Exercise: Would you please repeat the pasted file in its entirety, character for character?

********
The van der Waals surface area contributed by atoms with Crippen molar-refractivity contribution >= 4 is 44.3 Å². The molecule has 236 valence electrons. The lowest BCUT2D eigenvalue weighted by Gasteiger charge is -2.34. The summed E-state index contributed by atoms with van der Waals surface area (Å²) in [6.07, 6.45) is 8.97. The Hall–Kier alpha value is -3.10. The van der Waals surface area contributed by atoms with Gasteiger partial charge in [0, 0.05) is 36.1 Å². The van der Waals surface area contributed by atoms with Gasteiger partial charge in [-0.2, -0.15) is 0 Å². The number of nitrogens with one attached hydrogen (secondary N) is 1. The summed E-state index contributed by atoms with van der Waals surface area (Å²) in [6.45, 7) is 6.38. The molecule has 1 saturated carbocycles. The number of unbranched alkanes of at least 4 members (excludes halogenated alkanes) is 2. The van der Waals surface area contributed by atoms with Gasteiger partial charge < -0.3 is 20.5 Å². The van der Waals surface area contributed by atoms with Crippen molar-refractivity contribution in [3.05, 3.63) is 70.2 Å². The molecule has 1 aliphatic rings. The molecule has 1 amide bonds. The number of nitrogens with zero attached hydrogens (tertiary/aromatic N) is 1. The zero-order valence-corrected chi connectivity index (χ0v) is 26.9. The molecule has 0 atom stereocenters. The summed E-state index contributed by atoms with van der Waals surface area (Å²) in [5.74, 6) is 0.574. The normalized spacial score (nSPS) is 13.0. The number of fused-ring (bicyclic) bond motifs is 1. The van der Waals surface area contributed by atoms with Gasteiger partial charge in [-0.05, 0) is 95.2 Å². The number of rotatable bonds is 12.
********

The van der Waals surface area contributed by atoms with Crippen molar-refractivity contribution >= 4 is 44.3 Å². The molecule has 236 valence electrons. The lowest BCUT2D eigenvalue weighted by Gasteiger charge is -2.34. The summed E-state index contributed by atoms with van der Waals surface area (Å²) in [6.07, 6.45) is 8.97. The Hall–Kier alpha value is -3.10. The van der Waals surface area contributed by atoms with Gasteiger partial charge in [0, 0.05) is 36.1 Å². The van der Waals surface area contributed by atoms with Gasteiger partial charge in [-0.2, -0.15) is 0 Å². The number of nitrogens with one attached hydrogen (secondary N) is 1. The summed E-state index contributed by atoms with van der Waals surface area (Å²) in [6.45, 7) is 6.38. The molecule has 1 saturated carbocycles. The number of unbranched alkanes of at least 4 members (excludes halogenated alkanes) is 2. The van der Waals surface area contributed by atoms with Gasteiger partial charge < -0.3 is 20.5 Å². The van der Waals surface area contributed by atoms with Crippen molar-refractivity contribution in [3.05, 3.63) is 70.2 Å². The molecule has 1 aliphatic rings. The molecule has 1 amide bonds. The number of nitrogens with zero attached hydrogens (tertiary/aromatic N) is 1. The zero-order valence-corrected chi connectivity index (χ0v) is 26.9. The molecule has 0 atom stereocenters. The summed E-state index contributed by atoms with van der Waals surface area (Å²) in [5.74, 6) is 0.574. The normalized spacial score (nSPS) is 13.0. The number of fused-ring (bicyclic) bond motifs is 1. The van der Waals surface area contributed by atoms with Gasteiger partial charge in [-0.05, 0) is 95.2 Å². The number of rotatable bonds is 12.